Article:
The people of Murray County have suffered a "double whammy" following a vicious round of storms that killed at least seven people and injured at least 23, Gov. Brian Kemp said on Monday, but they are "resilient."
Kemp toured the damage from the storms in the north end of the county, arriving shortly before noon by helicopter at Bagley Middle School. He had earlier declared another statewide state of emergency following the storms that he said "went from one end of the state to the other."
Asked by a reporter what he told the Murray Countians he met with, Kemp said, "I told them we’d be praying for them, No. 1. These are resilient people up here, they’ve gotten a double whammy, a lot of them out of work because of things going on with the coronavirus, and now to have this storm hit them, it’s hard on them. But they’re like I am, they’re glad that their families are all right and they’re OK, and that’s not the case for some of their neighbors."
The damage covered about a five-mile track, and the deceased "were in multiple homes as far as I know," said Dewayne Bain, director of the Murray County Emergency Management Agency and the county's fire chief. He said the fatalities were in two mobile home parks north of Norton Bridge Road. The mobile home parks are "back to back."
The county coroner said the names of the deceased could not be released until family members were notified.
The injured were being sent to AdventHealth Murray, with some diverted to other hospitals, including Hamilton Medical Center in Dalton and Erlanger in Chattanooga.
Bain said he didn't know how many people are without homes.
"There's a lot," he said.
A large area north of Highway 76 was without power.
The National Weather Service had surveyors on the ground. But as of 4 p.m. on Monday they still had not determined whether the damage was caused by a tornado or strong winds.
Officials were struck by the widespread nature of the damage.
Kemp spoke of the "amazing strength of the power of the storm ... " Pointing, he said, "Literally the house on that side of the road is now on this side of the road."
Murray County Sole Commissioner Greg Hogan recalled a tornado from "when I was 12 or 13, back in the 1970s. We had a tornado come through that did some damage. But it was nothing like this. I have never seen this sort of devastation before."
Early Monday afternoon, Murray County Sheriff Gary Langford said emergency workers were still in “search and rescue” mode as they went door to door digging through leveled homes and debris that was scattered across large fields.
“We’re thankful that we’ve not had no more fatalities than we’ve had, and we still may have some,” Langford said. “We’re still in search and rescue at this time. Everybody that can, give us prayers up here, especially for all of the folks here that’s lost families.”
Langford couldn’t say for sure, but he believes from the paths of devastation that it looked like “two different tornadoes that hit, maybe a small one and maybe a large one.” He added officials won’t know for sure know until the National Weather Service finishes its investigation.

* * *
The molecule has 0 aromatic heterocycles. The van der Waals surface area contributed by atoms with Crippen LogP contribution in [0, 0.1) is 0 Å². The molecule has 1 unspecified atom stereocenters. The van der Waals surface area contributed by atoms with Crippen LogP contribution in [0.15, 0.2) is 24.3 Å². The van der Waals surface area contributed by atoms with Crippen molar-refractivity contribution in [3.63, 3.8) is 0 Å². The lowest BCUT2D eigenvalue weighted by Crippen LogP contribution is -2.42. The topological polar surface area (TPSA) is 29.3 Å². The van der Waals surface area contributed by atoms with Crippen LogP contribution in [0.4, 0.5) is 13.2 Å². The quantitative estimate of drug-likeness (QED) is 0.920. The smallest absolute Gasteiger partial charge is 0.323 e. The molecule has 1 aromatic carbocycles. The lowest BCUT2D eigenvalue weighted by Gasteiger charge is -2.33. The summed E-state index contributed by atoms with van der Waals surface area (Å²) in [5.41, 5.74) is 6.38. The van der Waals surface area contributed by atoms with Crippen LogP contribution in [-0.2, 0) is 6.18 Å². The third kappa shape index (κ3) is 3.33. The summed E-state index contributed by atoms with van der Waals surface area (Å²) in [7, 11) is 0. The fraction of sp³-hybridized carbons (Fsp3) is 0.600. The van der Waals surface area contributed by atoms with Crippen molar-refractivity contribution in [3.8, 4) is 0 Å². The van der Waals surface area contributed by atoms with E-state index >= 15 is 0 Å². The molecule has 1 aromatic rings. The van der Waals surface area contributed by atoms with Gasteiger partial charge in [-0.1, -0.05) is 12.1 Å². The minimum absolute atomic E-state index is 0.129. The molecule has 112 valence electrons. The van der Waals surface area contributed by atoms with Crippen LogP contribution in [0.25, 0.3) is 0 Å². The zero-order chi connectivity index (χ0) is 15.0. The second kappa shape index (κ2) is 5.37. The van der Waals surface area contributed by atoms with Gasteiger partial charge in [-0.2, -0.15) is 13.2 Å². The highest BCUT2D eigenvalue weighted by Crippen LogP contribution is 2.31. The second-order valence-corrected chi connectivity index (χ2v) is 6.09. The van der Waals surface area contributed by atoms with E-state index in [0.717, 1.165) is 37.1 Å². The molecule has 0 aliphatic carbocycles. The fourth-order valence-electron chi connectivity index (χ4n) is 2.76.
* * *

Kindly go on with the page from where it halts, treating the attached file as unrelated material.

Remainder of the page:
“Like the governor said, it’s devastating,” Langford said. “I watched the news last (Sunday) night and I was watching it come towards our county. It looked like it had dropped down in speed. I thought we were going to be OK, then in a few moments we had devastation.”
Langford thanked Kemp, the Georgia State Patrol, the state Department of Natural Resources, the Georgia Emergency Management Agency, sheriffs from five surrounding counties that sent deputies to Murray County and ordinary citizens who helped — and are still helping — with the extensive damage throughout the northern part of the county.
State Rep. Jason Ridley of Chatsworth, who was with the governor, said the storm went right behind his house, doing some damage, but nothing compared to what some of the other places in the county experienced.
Ridley said the governor's declaration of a state of emergency will make a great deal of state aid available.
Kemp said in a press release, "We are praying for those who lost loved ones overnight and the families dealing with severe storm damage. In coordination with private-sector partners, multiple state agencies — including the Georgia Emergency Management and Homeland Security Agency, Department of Public Safety, Department of Natural Resources, Department of Transportation and Georgia Forestry Commission — are working hard to restore power, clear debris and provide necessary assistance to families across the state. This morning, I also spoke with FEMA Administrator Pete Gaynor, and I greatly appreciate his offer of federal assistance as we work to rebuild and recover from these storms."
On the ground in Murray, Kemp said, "It was really bad, a lot of loss of life up here, but also a lot of people thankful they rode through it, a lot of people in those homes."
Asked by a reporter if he was surprised there weren't more fatalities, Kemp said, "Fortunately, the people knew it was coming, even though it’s like one guy just told me, there wasn’t anywhere where they could go, they just had to make the best of a bad situation. When you look at these (houses) it’s a miracle anybody lived through it."
Kemp said he had talked with "probably over a dozen sheriffs this morning in all parts of our state. We’ve got up here in northwest Georgia, over in Upson County, in Jesup, Liberty County is bad, I just saw a report on Milledgeville ... "
"Well, it’s certainly been a lot, but we’ve been through a lot before in our state and our country and we have resilient people," he said. "We’ve got a lot of people on the ground and local officials, and we’ve had the state operations set up, and we’re going to do everything in our power to help people."